• by ohnocitizen (1951674) on Saturday July 05, 2014 @12:28PM (#47388987)
    This is entirely accurate. Full time jobs have in many cases given way to contracts. Then there are layoffs. It is a pretty cynical thing for a company to then turn around and judge people for being at a job for less than 5 years when a year or less is becoming far more common.
  • by Anonymous Coward on Saturday July 05, 2014 @12:46PM (#47389063)

    Don't advise this UNLESS he's also a good salesman and can afford his own sick days and vacation days and health insurance and retirement and insurance. It's a great way to go IF you have all the talents and resources AND can make money from it. Lots of people try, and spend most of their nestegg, then end up broke and taking an even lower paying job just to eat.

  • The pattern I've seen time and again is that even if you find an employer that gives regular raises, the market rate for programmers moves much faster than a lame 3% cost of living raise. So, unless you're an assertive extrovert, with a high tolerance for uncomfortable moments with your boss, you probably aren't demanding a competitive raise each year. Easier to just interview every few years and get a big salary bump.

    And the employers who lost you? They'll pay much more to replace you, learn nothing from the experience, then repeat the cycle again in a few years.

  • by Ol Olsoc (1175323) on Saturday July 05, 2014 @02:52PM (#47389617)

    Your comment rubs me as having more than a touch of "holier-than-thou"-ness.

    Just relaying what I did. As for holier than thou? I dunno. I did do without a lot of the things that most of my peers thought were essential to their lifestyle. Yearly vacations to Disney World, Buying homes that were beyond their means, several credit cards run to the max. Hell, there was a time that I was considered a fool for not doing as they did, The entire 90's, I was the office idiot. People making a lot less than me where I worked were living in houses that cost twice as much. Replaced cars every couple years while I kept mine at least ten. You know the drill.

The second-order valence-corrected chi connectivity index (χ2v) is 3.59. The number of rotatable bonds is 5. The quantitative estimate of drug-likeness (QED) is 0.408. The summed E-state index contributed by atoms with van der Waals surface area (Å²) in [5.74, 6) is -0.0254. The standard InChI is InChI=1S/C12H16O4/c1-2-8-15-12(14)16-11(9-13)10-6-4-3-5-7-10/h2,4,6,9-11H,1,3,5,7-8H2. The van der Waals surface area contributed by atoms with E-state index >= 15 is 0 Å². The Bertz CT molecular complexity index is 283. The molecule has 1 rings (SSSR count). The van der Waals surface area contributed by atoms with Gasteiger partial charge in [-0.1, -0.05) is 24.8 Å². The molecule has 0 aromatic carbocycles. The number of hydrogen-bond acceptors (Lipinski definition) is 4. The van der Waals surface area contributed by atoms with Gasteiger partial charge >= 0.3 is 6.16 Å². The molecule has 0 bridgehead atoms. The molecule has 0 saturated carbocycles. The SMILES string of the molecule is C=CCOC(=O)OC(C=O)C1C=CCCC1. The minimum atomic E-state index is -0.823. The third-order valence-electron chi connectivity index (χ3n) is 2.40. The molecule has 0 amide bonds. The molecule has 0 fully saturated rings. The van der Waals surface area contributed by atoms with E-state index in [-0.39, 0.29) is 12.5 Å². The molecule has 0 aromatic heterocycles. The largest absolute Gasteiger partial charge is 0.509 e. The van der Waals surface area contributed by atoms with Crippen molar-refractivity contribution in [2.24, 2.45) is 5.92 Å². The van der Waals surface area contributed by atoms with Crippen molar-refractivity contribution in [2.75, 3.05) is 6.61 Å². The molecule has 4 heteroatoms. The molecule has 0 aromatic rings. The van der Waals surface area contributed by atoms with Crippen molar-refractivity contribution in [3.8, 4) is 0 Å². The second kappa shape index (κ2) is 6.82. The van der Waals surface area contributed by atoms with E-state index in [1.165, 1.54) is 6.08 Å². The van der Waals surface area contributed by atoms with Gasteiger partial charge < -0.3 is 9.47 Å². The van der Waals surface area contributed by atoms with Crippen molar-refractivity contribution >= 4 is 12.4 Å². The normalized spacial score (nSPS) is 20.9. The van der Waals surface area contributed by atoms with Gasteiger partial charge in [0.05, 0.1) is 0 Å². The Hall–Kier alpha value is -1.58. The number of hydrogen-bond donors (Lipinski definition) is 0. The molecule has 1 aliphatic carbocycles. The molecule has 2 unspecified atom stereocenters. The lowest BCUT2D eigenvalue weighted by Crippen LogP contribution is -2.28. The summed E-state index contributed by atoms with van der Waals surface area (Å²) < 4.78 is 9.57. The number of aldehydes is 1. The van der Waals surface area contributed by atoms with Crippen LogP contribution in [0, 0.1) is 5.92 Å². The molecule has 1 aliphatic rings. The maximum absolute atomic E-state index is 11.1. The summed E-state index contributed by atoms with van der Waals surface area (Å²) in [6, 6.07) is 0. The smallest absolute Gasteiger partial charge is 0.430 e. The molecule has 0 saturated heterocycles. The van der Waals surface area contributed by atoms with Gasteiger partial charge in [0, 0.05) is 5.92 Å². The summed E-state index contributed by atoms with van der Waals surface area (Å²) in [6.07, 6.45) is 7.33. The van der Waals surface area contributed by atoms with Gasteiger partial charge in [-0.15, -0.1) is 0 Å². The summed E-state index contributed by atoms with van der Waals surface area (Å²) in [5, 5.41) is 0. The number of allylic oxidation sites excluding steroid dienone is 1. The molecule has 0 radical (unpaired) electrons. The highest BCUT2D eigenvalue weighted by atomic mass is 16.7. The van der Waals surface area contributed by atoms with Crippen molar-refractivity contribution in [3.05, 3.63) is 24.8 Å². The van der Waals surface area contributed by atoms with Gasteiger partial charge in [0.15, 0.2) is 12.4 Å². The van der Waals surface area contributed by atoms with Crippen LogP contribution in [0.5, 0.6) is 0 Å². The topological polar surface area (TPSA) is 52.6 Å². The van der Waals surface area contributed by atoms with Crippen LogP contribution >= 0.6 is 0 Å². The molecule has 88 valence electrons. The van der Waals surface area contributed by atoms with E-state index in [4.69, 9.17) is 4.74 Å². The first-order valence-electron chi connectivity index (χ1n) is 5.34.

Instead of thinking of me being "holier than thou", perhaps you might look at it this way. While I was living modestly, and saving a lot of my paycheck, these folks were living pretty darn well - certainly better than I was. I just exchanged that for now, when they're probably going to work until they are in their 70's if they are allowed to. They were the smart ones at that time, I was not. Is one or the other better?

    It seems to me that anybody that retires at 55 with three different retirement accounts had an exceptional salary, significant financial support (parents helping with down payments, college, etc.), or both.

    I was paid well, yes. You certainly can't save much money on minimum wage. Financial support? Not a single penny. I was offered some support, but refused it. There might be a lesson there for anyone willing to take it.

    You can take my advice or reject it, I'm on board saying that people should initially job hop, then settle and prepare vigorously for the future.

    You can take that as "holier than thou" or take it as good advice. If you take it, and it works - it was good advice, you were right. If you ignore it because it's not possible , and it doesn't work, you were right. Pretty simple stuff there.

  • by Anonymous Coward on Saturday July 05, 2014 @03:55PM (#47389905)
    The sad part is that you believe that shit, actually believe it, which is why you keep voting against your own interests.

    I hope you didn't reproduce.
  • Re:Every day (Score:4, Insightful)

    by creimer (824291) on Saturday July 05, 2014 @04:30PM (#47390049) Homepage
    I was interviewing for a job when I ran into a coworker still doing the same work and getting paid the same money when I worked with him nine years ago. I'm now making 80% more than him because these damn tech companies keep laying me off every so often.

I have never seen anything fill up a vacuum so fast and still suck. -- Rob Pike, on X.